Please note that the state Property Tax Appeal Board has consistently ruled that the amount of taxes paid or percentage of change in value from one year to the next is not a valid basis for an appeal.
Q: When can I file an assessment complaint with the Board of Review?
By state law, assessment complaints for a township may be filed up to 30 days after a reassessment notice is published in a local newspaper. You can receive an e-mail notice of the publication of a township assessment roll by subcribing here
Q: When I get my tax bill, is it too late to file a complaint?
A: Yes, it is too late unless you have already taken your complaint to the Board of Review for that taxable year.
Q: How can I compare the assessed value of my property to the assessed values of similar homes in my area?
A: You have the right to inspect the township assessor’s records, which contain assessed values as well as other information. You may inspect the records for any parcel of property, as well as the records for your own property, subject to reasonable regulations set forth by local officials.
Q: Will I be notified if my assessment is going to be increased?
A: By state law, notices of all assessment changes are published in a local newspaper. Also, if the Township Assessor changes your assessment, the County Supervisor of Assessments will mail you an additional notice via U.S. Mail sent to the same address where your tax bill is sent. Additionally, you can automatically receive e-mail notification of assessment roll publication by subscribing here
Q: What else can I do to minimize my property tax burden?
A: Call the County Assessment Office to verify that you are receiving the exemptions for which you qualify. If you have questions about the rate charged by a specific taxing body, we suggest that you contact that taxing body. If you have specific questions about your assessed valuation, please contact your township assesso
Q: How does the Tax Cap law apply to Kane County?
A: Kane County is under the Property Tax Extension Limitation Law which limits the total amount of property tax that can be levied by most local governments. Generally, the law limits the increase of a local government’s tax levy by 5% or the rate of inflation (whichever is less) over the highest levy of the prior three years. The tax caps are not applicable to:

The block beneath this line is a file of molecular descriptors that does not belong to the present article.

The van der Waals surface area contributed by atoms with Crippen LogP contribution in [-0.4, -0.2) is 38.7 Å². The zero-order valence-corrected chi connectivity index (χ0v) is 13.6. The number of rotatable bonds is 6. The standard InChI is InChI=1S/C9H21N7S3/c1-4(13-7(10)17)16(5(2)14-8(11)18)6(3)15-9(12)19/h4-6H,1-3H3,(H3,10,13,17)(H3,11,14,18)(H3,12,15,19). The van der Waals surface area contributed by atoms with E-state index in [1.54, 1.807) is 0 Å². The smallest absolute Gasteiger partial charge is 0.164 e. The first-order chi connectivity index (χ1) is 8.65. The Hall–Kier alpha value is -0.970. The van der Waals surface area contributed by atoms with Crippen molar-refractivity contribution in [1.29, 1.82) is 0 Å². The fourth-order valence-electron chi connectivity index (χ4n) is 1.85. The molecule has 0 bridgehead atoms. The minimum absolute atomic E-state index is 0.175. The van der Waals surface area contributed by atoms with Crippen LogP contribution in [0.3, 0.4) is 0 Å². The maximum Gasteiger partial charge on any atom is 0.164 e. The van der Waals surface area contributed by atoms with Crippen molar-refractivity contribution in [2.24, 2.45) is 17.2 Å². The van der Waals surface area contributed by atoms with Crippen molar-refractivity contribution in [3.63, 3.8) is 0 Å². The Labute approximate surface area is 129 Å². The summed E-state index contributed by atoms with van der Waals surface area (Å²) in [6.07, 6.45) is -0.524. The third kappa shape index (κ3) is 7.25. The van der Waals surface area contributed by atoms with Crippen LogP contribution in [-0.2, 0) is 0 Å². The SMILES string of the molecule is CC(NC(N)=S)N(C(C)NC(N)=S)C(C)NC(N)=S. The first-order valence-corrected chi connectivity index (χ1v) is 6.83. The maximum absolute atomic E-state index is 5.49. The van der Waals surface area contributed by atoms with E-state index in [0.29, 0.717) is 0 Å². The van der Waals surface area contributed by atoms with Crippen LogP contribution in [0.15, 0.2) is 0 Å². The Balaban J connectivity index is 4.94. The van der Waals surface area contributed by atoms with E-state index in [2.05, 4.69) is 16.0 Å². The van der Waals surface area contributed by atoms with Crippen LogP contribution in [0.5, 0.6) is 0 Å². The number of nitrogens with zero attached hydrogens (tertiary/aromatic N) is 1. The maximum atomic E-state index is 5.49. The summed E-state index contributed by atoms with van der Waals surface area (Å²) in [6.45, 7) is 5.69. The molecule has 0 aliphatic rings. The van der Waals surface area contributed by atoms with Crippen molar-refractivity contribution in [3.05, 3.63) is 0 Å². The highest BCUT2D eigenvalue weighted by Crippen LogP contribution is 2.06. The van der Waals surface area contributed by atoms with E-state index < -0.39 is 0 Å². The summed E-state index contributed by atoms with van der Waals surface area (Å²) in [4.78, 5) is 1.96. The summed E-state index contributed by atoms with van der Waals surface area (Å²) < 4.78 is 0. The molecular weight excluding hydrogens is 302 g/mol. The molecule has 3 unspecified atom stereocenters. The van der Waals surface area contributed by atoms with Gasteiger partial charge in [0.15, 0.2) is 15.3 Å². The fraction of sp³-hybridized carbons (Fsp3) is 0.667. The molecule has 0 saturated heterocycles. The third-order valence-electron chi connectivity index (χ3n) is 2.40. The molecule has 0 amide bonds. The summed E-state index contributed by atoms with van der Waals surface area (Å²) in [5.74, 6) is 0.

• Increases due to newly constructed property;
• Bonded indebtedness of a local government;
• Home Rule communities such as Algonquin, Aurora, Barrington Hills, Batavia, Carpentersville, East Dundee, Elgin, St. Charles, and West Dundee; and
• Increases approved by the voters through referenda.
This law provides that a local government’s levy is developed independent of property values, and property taxes can rise or fall regardless of what happens to property values.
Q: I don’t know my parcel index number (PIN); how can I get it?
Your PIN is on your property tax bill or on your assessment notice. You can also get your PIN by contacting your township assessor, the County Assessment Office, or selecting “property search”
Q. How do I change the mailing address on my tax bill?
A. Each tax bill has a pre-printed form on the back, also the form can be downloaded from both the Treasurer’s and Supervisor of Assessments’ web site.
Q: What if I have further questions about property tax in Kane County?
A: For questions about:
• Property Valuation, contact your Township Assessor; a directory is located here
. Or call (630) 208-3818 for assistance.
• Tax Rates or Tax Redemption, call the Kane County Clerk at (630) 232-5964 or visit KaneCountyClerk.org
Q. I need a to find all the parcels within so many feet of my property for a variance, how can I get a list of these parcels?